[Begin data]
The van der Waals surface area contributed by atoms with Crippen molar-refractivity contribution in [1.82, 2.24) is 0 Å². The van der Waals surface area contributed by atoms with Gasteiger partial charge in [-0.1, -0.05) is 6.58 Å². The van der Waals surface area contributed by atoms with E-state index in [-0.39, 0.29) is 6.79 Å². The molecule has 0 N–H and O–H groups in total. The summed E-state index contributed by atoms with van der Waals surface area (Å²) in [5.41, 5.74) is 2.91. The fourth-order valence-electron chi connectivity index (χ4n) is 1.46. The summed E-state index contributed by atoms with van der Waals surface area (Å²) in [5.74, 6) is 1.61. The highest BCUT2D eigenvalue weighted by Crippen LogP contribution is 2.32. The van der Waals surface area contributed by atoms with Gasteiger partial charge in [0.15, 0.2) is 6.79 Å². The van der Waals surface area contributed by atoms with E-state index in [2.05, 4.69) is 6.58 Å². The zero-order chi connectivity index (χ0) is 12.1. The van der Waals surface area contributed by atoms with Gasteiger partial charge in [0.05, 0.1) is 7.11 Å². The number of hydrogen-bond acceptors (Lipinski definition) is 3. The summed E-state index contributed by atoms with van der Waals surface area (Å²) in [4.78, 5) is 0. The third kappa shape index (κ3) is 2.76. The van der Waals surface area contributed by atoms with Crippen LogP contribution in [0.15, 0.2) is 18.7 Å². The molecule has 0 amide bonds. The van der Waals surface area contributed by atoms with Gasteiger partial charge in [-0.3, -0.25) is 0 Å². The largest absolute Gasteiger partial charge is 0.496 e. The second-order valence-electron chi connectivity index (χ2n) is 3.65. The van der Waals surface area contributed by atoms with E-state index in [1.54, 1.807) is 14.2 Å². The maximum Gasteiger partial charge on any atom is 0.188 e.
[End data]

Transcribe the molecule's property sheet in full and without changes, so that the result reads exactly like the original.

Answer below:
The van der Waals surface area contributed by atoms with Crippen molar-refractivity contribution in [1.82, 2.24) is 0 Å². The van der Waals surface area contributed by atoms with Gasteiger partial charge in [-0.1, -0.05) is 6.58 Å². The van der Waals surface area contributed by atoms with E-state index in [-0.39, 0.29) is 6.79 Å². The molecule has 0 N–H and O–H groups in total. The summed E-state index contributed by atoms with van der Waals surface area (Å²) in [5.41, 5.74) is 2.91. The fourth-order valence-electron chi connectivity index (χ4n) is 1.46. The summed E-state index contributed by atoms with van der Waals surface area (Å²) in [5.74, 6) is 1.61. The highest BCUT2D eigenvalue weighted by Crippen LogP contribution is 2.32. The van der Waals surface area contributed by atoms with Gasteiger partial charge in [0.15, 0.2) is 6.79 Å². The van der Waals surface area contributed by atoms with E-state index in [2.05, 4.69) is 6.58 Å². The zero-order chi connectivity index (χ0) is 12.1. The van der Waals surface area contributed by atoms with Gasteiger partial charge in [0.05, 0.1) is 7.11 Å². The number of hydrogen-bond acceptors (Lipinski definition) is 3. The summed E-state index contributed by atoms with van der Waals surface area (Å²) in [4.78, 5) is 0. The third kappa shape index (κ3) is 2.76. The van der Waals surface area contributed by atoms with Crippen LogP contribution in [0.15, 0.2) is 18.7 Å². The molecule has 0 amide bonds. The van der Waals surface area contributed by atoms with Gasteiger partial charge in [-0.3, -0.25) is 0 Å². The largest absolute Gasteiger partial charge is 0.496 e. The second-order valence-electron chi connectivity index (χ2n) is 3.65. The van der Waals surface area contributed by atoms with E-state index in [1.54, 1.807) is 14.2 Å². The maximum Gasteiger partial charge on any atom is 0.188 e.